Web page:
A cloud provider’s managed analytics service offerings can subsequently be used to perform a wide range of analyses ranging from typical statistical methods to machine learning. Data scientists typically develop NLP solutions in interactive Python environments known as notebooks using machine learning frameworks such as Keras, Scikit-Learn, and TensorFlow. AWS SageMaker and Azure Machine Learning provide managed notebook packages for the development of these solutions. Our typical machine learning workflow for productionizing these types of solutions involves the use of SageMaker for not only development but also compilation and deployment. SageMaker’s additional components like Neo and Hosting Services facilitate this by providing cross-compilation and managed API endpoints for machine learning models respectively. These deployment capabilities enable not only programmatic access over a network-accessible API but also model deployment to edge devices like low-power servers and mobile devices. SageMaker is ideal in that it would allow for AAR data to be read into its analytics platform. Within this platform, NLP approaches are developed for uncovering semantic patterns in text. Once robust NLP models are established, SageMaker provides automated analytics jobs to be run and stored into their respective data warehouses. NLP results may then be read into a business intelligence (BI) tool to generate visualization. For example, data could be read from AWS S3 bucket into SageMaker where the NLP preprocessing will be executed. The NLP output would be stored back into AWS S3, which would then populate a prebuilt AAR dashboard within Kibana. Within this infrastructure, the dashboard would be updated automatically as the AAR data is stored.
Consumption. Techniques used to consume processed data and ML models can vary dramatically depending upon user needs and operational agility. Models’ exposure via remotely deployable units and RESTful APIs means that a variety of solutions can consume the models and data, not the least of which are the usual crop of BI applications like Tableau and Power BI. Custom web and mobile apps can be developed to leverage more advanced charting, integration, and formatting capabilities afforded by full-featured development environments. For this application, a simple web application would be developed to query AWS Lambda APIs exposed by AWS API Gateway to facilitate search and sieve capabilities on transcribed AAR data and the actionable insights they yield. Periodic reporting and stakeholder dashboards would be developed using Tableau linked to these same APIs (or directly to the object store in cases where additional capabilities are required). So long as access to the AAR artifacts is highly available and governed, the sky is the limit—augmented reality, geographic information systems, and other exotic applications all integrate with this notional system as depicted in Figure 1.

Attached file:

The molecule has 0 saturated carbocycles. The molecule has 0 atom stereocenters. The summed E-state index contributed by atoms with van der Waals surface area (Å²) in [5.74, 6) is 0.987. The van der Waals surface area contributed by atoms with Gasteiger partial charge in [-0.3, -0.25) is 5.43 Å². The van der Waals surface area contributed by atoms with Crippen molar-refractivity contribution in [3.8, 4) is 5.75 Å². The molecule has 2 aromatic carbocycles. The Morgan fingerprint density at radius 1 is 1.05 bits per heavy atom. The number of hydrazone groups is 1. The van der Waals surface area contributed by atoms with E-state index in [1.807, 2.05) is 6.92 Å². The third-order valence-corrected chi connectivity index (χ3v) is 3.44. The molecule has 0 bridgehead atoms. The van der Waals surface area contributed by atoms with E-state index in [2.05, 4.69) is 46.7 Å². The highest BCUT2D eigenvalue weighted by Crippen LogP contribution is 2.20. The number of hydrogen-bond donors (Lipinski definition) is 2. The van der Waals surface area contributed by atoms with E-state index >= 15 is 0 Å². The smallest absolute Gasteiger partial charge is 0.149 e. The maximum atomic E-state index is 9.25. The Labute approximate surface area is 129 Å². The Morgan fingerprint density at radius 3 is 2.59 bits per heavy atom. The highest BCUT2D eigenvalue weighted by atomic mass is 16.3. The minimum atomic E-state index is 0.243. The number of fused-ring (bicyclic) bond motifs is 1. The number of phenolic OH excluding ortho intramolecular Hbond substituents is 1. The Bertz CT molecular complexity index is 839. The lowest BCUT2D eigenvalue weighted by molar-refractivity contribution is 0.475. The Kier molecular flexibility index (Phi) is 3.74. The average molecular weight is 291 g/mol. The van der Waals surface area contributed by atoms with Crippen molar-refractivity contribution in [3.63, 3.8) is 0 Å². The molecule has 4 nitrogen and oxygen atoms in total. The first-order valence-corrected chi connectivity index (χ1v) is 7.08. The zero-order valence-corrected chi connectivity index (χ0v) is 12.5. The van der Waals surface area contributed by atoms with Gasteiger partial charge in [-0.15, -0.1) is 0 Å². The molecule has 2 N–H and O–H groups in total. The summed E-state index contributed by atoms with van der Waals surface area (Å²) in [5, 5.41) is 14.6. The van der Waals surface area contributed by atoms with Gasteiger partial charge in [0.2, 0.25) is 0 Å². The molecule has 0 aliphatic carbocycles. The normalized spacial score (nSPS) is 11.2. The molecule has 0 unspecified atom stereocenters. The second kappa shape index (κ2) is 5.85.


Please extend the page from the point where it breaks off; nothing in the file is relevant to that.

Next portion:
Modeling Course Satisfaction
Course satisfaction was modeled using both machine learning models and a convolutional neural network (CNN). Both approaches transform the processed text into numerical values but differ in their transformation operations. A dictionary, also referred to as a corpus, is created before applying these operations to the text field. A corpus lists all the keywords to be analyzed in the text field of interest. These keywords are usually determined by some minimum word count threshold. For this specific application, the words had to occur at least a hundred times to be considered part of the corpus. Words not meeting this threshold are removed from the text field to reduce variance. The models are trained using these text values as an input and course rating as the output. During the training process, the models’ weights are optimized to generate predictions consistent with the actual course rating. The model iteratively aims to reduce the error between predicted course rating and actual course rating, or loss, through backward propagation.
Before training the machine learning models, the text is transformed into numerical values through term-frequency inverse-document frequency (TF-IDF). TF-IDF captures the term frequency (TF), or the total times a term occurs in a document. Inverse-document frequency (IDF) resembles how many documents consist of the same term. The TF-IDF value emerges through the product of TF and IDF. This value increases by the number of times a word occurs in a document and is stabilized by the number of documents that contain that word. TF-IDF allows not only for word frequencies to be captured but also controls for the words that commonly occur.
The outcome of the TF-IDF transformation is a matrix in which each column represents a word in the corpus and the rows correspond to individual surveys. The values within each cell are the word frequencies, or the product of TF and IDF, for each word. The machine learning models are then trained on this word frequency matrix as the input with course rating as the output. Logistic Regression, Naïve Bayes Classifier, Support Vector Machine Classifier with a Linear Kernel, and Random Forest Classifier were trained on the word frequency matrix extracted from the review’s text field.